Yoknapatawpha Crossing

Two Things

with 2 comments

The first is that I just recently finished reading a book called The Amazing Adventures of Kavalier & Clay, by Michael Chabon. It was really good. It’s about New York City and comic books and the early part of the century. Chabon is engaging like John Irving, has a command of English as vast as Conrad’s, and tells a story that is slightly fanciful but steeped in reality. Actually the reason I like it so much is that Chabon perfectly captures the spirit of the age he’s depicting. Reading Kavalier & Clay feels very similar to reading Fitzgerald, if Fitzgerald had come at his subject from a very different direction. But that’s just what I think; what the hell do I know, I’m a math major. Soon to be a math graduate. If I don’t drop out of college before the end of the semester. Anyhow.

The second thing is Google Earth. The other day I was fiddling around on Google Maps, and was very impressed by the technology they’ve got powering that. You can drag maps around smoothly, you can zoom in way far, you can not only get satellite imagery of most places, but actually overlay Google’s road map on top of that satellite image, and they’ve got all this linked with their database, so searching for things close to the spot on earth you’re looking at is easy. Very impressive. Then I found Google Earth.

Google Earth has one caveat: unlike many of Google’s technologies, it is a program you must download, install, and run, rather than load in a web browser. Should you choose to do this, however, you will lose yourself for hours in what has to be one of the most impressive displays of web integration available today.

Google Earth is a program which models the entire globe in real time 3D. It uses satellite imagery to paint the surface, so you can start by looking at the entire Earth framed in your window, and zoom in to a bird’s eye view of your house. Depending on the age of the imagery, you might see your car parked in the driveway. Of course, that’s an awful lot of satellite imagery to store on your hard drive. How does the program pull this off, exactly? In point of fact, whenever you run Google Earth, the program connects to Google’s servers, and they stream you satellite imagery to power the program. That alone is a ridiculous technical accomplishment, but on top of this unprecedented model of the world, they have added their map technology so that you can see not just roads, but businesses, parks, points of interest, and everything else on this true-to-life picture of the earth in addition to viewing flybys of any trips you might be planning; they have built three dimensional models of the metropolitan areas of major cities; and they have linked all of this to an online community that allows users to add their own markers to the globe for all to see. And they are giving all this away for free.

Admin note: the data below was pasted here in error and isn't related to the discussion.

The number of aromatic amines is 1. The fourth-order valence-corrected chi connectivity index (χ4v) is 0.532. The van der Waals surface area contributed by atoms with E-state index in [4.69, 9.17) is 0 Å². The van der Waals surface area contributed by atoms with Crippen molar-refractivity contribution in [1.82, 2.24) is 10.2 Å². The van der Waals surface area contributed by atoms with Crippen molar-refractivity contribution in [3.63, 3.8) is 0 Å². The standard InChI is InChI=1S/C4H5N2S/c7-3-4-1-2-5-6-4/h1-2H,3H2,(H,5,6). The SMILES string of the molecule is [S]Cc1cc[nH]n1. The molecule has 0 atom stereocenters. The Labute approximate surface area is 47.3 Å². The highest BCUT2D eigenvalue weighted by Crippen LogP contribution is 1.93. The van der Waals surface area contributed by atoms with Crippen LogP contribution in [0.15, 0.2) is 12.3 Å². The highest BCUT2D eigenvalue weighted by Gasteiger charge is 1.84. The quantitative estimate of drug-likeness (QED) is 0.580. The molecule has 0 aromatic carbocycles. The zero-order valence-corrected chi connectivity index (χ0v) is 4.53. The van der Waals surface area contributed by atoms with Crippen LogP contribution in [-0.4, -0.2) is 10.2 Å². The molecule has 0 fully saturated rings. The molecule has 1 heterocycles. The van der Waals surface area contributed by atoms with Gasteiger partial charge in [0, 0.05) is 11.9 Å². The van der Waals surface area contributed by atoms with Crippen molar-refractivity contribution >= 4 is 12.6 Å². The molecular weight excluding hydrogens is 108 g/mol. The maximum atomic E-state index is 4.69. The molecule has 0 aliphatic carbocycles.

If the fact that this blog is running on Blogger didn’t immediately tip you off, I am a Google fanboy. It’s hard not be a fanboy for a company with Google’s philosophy, though. They look at the internet, and they find something that people are using. They say to themselves, “We are going to take this idea that works pretty well, and we are going to make it work beautifully. We are going to make it do everything that common sense says it should do. We are going to base it on cutting-edge technology, we are going to make it elegant and straightforward, we are going to make it so stultifyingly simple that anyone who knows how to click a mouse can immediately use it, and we are going to give it away for free.” It’s hard to argue with free.

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Written by Daniel Grady

November 10, 2005 at 18:07

Posted in Uncategorized

2 Responses

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  1. “A command of the English language equal to Conrad” is pretty high praise, my friend. Even though I’m not wild about historical documentary and abhor comic books, I might have to check this book out _just_ because you said it was _that good_. ;)

    Peace out cub scout,
    Sarah

    Sarah

    December 9, 2005 at 20:16

  2. Totally, man. It’s a trip. Definitely worth reading.

    D. Grady

    December 10, 2005 at 21:27


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